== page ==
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Conductivity Cell

In theory, a conductivity measuring cell is formed by two 1-cm square surfaces spaced 1-cm apart. Cells of different physical configuration are characterized by their cell constant, K. This cell constant (K) is a function of the electrode areas, the distance between the electrodes and the electrical field pattern between the electrodes. The theoretical cell just described has a cell constant of K = 1.0. Often, for considerations having to do with sample volume or space, a cell's physical configuration is designed differently. Cells with constants of 1.0 cm-1 or greater normally have small, widely spaced electrodes. Cells with constants of K = 0. 1 or less normally have large closely spaced electrodes. Since K (cell constant) is a "factor" that reflects a particular cell's physical configuration, it must be multiplied by the observed conductance to obtain the actual conductivity reading.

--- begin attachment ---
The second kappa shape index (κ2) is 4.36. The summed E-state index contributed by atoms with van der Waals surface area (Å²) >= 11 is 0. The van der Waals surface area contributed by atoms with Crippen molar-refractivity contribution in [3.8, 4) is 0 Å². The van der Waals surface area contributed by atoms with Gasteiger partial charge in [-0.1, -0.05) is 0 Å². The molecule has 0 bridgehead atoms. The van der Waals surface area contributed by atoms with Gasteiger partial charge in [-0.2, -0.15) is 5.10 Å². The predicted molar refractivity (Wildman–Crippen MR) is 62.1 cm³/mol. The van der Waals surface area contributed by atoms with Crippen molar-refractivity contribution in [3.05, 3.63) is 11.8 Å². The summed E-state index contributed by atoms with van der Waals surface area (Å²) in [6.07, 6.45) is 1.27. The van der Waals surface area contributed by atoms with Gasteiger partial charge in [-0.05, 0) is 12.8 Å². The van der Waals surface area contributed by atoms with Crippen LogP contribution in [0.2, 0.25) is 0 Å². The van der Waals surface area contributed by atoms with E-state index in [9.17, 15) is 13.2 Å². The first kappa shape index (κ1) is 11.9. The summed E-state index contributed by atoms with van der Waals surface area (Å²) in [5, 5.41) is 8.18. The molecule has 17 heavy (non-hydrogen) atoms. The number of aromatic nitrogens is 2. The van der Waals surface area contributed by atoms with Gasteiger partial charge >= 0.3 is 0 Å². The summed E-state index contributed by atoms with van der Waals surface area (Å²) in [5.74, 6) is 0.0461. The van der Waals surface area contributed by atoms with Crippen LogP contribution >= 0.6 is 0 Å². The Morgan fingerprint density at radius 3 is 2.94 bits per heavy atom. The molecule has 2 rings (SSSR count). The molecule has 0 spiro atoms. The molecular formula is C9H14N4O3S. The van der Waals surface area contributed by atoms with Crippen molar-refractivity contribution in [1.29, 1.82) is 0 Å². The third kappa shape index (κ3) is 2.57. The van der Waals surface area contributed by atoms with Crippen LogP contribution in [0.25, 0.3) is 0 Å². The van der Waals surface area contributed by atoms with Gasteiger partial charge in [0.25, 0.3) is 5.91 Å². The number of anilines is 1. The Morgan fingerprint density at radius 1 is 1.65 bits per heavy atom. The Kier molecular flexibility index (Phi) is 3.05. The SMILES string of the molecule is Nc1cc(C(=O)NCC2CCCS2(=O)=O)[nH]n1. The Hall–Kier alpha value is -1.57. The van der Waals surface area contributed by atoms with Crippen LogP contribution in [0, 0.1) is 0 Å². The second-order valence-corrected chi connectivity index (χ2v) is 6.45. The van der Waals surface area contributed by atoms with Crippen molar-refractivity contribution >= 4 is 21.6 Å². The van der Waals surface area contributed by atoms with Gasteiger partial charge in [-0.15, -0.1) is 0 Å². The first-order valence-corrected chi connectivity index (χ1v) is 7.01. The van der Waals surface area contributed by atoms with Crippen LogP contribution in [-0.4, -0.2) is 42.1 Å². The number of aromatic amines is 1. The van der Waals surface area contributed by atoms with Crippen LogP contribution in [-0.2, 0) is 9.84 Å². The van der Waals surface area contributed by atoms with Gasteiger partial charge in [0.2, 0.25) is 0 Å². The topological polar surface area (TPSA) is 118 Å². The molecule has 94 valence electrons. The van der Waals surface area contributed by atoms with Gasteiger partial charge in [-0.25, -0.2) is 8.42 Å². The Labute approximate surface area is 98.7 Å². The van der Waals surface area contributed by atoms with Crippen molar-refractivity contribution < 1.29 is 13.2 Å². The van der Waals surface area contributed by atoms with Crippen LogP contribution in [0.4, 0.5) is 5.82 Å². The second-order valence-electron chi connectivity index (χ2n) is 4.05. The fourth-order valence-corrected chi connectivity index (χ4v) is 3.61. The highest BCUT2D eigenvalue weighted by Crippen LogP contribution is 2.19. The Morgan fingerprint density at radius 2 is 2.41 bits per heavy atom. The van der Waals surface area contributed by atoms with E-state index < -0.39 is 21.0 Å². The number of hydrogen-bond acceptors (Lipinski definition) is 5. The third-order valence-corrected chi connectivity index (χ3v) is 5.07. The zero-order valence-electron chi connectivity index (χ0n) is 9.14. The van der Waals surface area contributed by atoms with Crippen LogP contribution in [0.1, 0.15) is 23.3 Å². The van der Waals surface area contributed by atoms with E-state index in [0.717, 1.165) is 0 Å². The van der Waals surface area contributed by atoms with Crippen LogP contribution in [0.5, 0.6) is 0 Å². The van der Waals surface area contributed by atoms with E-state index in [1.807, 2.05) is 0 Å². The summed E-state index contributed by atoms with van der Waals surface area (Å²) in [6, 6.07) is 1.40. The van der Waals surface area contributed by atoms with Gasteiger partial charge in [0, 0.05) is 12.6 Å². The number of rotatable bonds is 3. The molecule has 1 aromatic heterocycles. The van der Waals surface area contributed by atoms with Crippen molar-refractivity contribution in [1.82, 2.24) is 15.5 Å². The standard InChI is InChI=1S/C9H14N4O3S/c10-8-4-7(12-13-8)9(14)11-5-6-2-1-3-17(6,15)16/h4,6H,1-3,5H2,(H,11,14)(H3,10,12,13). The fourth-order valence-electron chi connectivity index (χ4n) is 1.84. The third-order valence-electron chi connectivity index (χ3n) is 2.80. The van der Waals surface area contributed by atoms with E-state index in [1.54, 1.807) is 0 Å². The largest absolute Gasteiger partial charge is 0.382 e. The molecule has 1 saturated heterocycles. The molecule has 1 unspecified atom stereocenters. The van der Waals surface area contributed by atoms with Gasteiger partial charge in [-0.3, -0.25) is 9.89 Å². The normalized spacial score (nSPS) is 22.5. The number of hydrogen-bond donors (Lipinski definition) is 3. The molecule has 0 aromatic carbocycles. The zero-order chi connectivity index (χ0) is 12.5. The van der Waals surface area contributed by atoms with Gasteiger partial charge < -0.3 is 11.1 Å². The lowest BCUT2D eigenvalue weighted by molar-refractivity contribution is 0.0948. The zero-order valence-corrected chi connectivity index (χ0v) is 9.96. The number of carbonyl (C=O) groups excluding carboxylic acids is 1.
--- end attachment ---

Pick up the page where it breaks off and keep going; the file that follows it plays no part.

For example, for an observed conductance reading of 200 ÁS using a cell with K = 0. 1, the conductivity value is 200 x 0. 1 = 20 ÁS/cm.

In a simplified approach, the cell constant is defined as the ratio of the distance between the electrodes, d, to the electrode area, A. This however neglects the existence of a fringe-field effect, which affects the electrode area by the amount AR. Therefore K = d/(A + AR). Because it is normally impossible to measure the fringe-field effect and the amount of AR to calculate the cell constant, K, the actual K of a specific cell is determined by a comparison measurement of a standard solution of known electrolytic conductivity.

The most commonly used standard solution for calibration is 0.01 M KCl. This solution has a conductivity of 1412 ÁS/cm at 25oC. In summary, the calibration of a conductivity probe is to compensate for the fact that:


See also: Conductivity cell, Corrosion cell definition, Daniell cell, Impressed current cathodic protection system, Natural corrosion cells, Rotating cylinder test cell, Sacrificial anode cathodic protection